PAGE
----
Choices, that’s what consumers want when it comes to the retail checkout area, and that includes chocolate and candy. This is according to data from market research firm Information Resources, Inc. (IRI) that finds consumers are focused on achieving balance, noting that for every 10 trips to the store they are purchasing confectionery products at checkout less than once, on average.
In fact, consumers say they feel in control when checking out at grocery stores and other retail locations that sell candy at the front end, according to a national survey by NCA. In addition, 63 percent of parents note they appreciate having the option to purchase candy in the checkout aisle.
Additionally, the “pester power” argument does not hold water as the segment with the highest concentration of children in the household has a low purchase index for instant consumables, according to a Hudson Institute whitepaper, New Realities at Retail Checkout: Challenges and Opportunities for Instant Consumable Candy and Snacks. The whitepaper notes candy does not rank among the top foods and beverages consumers avoid because of health concerns.
The Hudson Institute also found candy ranks among the most frequently purchased items of the numerous categories retailers carry, accounting for more than 30 percent of the instant consumable market and having an 80 percent household penetration rate.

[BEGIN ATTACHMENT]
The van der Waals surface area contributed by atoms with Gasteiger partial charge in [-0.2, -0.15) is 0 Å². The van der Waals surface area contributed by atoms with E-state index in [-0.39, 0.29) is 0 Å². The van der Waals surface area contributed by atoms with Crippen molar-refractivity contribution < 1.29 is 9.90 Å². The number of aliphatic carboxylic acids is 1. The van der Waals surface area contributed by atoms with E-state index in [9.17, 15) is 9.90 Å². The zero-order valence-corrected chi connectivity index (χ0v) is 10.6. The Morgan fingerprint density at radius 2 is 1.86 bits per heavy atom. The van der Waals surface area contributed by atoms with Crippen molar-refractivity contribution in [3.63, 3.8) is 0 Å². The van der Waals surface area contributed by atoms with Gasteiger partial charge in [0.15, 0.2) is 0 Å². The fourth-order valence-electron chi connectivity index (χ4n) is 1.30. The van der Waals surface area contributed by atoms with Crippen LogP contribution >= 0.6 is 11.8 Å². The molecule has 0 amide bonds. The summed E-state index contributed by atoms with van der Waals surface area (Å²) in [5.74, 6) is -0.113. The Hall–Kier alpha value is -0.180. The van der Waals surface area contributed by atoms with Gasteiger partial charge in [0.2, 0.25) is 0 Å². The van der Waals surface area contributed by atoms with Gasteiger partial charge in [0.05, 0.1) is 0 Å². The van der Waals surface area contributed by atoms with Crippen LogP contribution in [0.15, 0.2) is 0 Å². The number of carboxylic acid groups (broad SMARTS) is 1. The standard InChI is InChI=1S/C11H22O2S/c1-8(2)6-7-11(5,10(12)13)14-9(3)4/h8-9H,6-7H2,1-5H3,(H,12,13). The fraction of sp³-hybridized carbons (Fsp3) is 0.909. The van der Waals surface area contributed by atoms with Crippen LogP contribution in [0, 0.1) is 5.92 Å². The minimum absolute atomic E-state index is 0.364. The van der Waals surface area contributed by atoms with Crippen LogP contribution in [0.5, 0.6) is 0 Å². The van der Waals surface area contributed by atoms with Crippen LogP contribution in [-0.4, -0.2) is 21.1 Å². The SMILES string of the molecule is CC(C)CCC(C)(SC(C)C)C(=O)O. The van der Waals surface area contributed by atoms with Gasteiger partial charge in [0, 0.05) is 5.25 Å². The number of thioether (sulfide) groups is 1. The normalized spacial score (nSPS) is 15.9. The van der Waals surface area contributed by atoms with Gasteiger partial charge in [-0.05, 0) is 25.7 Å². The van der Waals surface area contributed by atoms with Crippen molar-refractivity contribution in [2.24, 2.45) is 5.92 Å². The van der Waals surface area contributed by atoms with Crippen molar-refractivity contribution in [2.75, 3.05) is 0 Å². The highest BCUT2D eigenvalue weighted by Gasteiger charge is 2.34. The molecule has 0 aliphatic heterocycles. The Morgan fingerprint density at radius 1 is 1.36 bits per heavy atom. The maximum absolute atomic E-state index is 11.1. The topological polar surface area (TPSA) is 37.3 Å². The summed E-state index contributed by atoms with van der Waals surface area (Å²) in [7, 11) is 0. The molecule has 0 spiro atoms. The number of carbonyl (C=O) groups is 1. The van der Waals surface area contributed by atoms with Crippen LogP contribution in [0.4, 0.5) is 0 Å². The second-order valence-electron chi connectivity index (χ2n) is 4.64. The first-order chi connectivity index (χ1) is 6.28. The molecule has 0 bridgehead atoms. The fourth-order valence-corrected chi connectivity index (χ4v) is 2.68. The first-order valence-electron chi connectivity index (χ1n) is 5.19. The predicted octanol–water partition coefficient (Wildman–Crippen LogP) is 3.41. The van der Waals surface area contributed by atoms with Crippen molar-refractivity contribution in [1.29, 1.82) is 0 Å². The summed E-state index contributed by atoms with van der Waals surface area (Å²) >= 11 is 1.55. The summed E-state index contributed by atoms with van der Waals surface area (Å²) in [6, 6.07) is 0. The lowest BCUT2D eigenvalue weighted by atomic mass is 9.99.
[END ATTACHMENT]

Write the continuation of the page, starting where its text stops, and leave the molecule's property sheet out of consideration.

Evaluating the five consumer segments developed by the Natural Marketing Institute that range from “well beings,” who are the most health pro-active, to “eat, drink and be merrys,” who are the least concerned with health and healthy eating, the Hudson Institute found that regardless of group, all segments buy and enjoy confectionery products in moderation.
Despite these findings, the food policy organization Center for Science in the Public Interest continues pressuring retailers to remove chocolate and candy from retail checkout areas, calling on misinformation and the notion consumers are not capable of self control when confectionery products are merchandised at the front end.
Julie Gunlock, senior fellow at the Independent Women’s Forum, says that she doesn’t think saying no to a child’s request for candy is the toughest challenge parents face. “The food nannies might say this is an epic problem for parents, but moms and dads know it’s a pretty minor issue,” she says.
“I have three children. I know the challenging decisions we face every day, in the grocery store and in life,” Gunlocks adds. “I have every confidence that parents are more than equipped to deal with the presence of candy at checkout. Many times, if children even ask for a treat, the answer is a simple no. From time to time, like most parents, I enjoy the option to say yes and treat my kids a small sweet. There’s nothing wrong with that.”
Cam Cloeter, an expert in the field of retail checkouts, notes adults shopping with children tend to purchase less candy at checkout than they do in center-store sections. He points out this debunks the “pester power” argument many opponents cite in seeking to remove confectionery from checkout aisles.
Front ends are complex store areas with limited space that need to accommodate products meeting a range of usage occasions, continues Cloeter. “These instant consumables fill a plethora of need states, from refresh to reward,” he explains. “Front ends are really about helping shoppers make informed and responsible choices, while maintaining sales productivity.”